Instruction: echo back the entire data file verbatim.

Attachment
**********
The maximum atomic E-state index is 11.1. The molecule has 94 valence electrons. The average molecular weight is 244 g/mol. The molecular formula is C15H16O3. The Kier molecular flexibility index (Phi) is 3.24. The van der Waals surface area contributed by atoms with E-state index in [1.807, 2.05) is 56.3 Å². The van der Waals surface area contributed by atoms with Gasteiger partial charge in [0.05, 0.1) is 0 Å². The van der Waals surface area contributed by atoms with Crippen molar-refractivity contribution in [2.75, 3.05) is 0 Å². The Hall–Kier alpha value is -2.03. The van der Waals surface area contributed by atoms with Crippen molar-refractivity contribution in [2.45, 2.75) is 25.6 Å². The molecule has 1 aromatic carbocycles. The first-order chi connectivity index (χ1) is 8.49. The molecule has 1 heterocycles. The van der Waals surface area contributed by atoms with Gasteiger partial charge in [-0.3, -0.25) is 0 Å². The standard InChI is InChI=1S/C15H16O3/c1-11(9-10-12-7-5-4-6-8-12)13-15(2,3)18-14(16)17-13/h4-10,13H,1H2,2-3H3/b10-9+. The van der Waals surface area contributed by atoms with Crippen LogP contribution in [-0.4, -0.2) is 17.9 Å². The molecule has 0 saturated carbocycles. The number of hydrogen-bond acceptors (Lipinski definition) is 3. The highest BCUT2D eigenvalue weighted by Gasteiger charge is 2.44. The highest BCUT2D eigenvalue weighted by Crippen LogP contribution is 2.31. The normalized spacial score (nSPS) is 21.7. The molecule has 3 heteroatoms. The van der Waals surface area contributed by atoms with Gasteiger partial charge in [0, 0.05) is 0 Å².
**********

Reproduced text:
The maximum atomic E-state index is 11.1. The molecule has 94 valence electrons. The average molecular weight is 244 g/mol. The molecular formula is C15H16O3. The Kier molecular flexibility index (Phi) is 3.24. The van der Waals surface area contributed by atoms with E-state index in [1.807, 2.05) is 56.3 Å². The van der Waals surface area contributed by atoms with Gasteiger partial charge in [0.05, 0.1) is 0 Å². The van der Waals surface area contributed by atoms with Crippen molar-refractivity contribution in [2.75, 3.05) is 0 Å². The Hall–Kier alpha value is -2.03. The van der Waals surface area contributed by atoms with Crippen molar-refractivity contribution in [2.45, 2.75) is 25.6 Å². The molecule has 1 aromatic carbocycles. The first-order chi connectivity index (χ1) is 8.49. The molecule has 1 heterocycles. The van der Waals surface area contributed by atoms with Gasteiger partial charge in [-0.3, -0.25) is 0 Å². The standard InChI is InChI=1S/C15H16O3/c1-11(9-10-12-7-5-4-6-8-12)13-15(2,3)18-14(16)17-13/h4-10,13H,1H2,2-3H3/b10-9+. The van der Waals surface area contributed by atoms with Crippen LogP contribution in [-0.4, -0.2) is 17.9 Å². The molecule has 0 saturated carbocycles. The number of hydrogen-bond acceptors (Lipinski definition) is 3. The highest BCUT2D eigenvalue weighted by Gasteiger charge is 2.44. The highest BCUT2D eigenvalue weighted by Crippen LogP contribution is 2.31. The normalized spacial score (nSPS) is 21.7. The molecule has 3 heteroatoms. The van der Waals surface area contributed by atoms with Gasteiger partial charge in [0, 0.05) is 0 Å².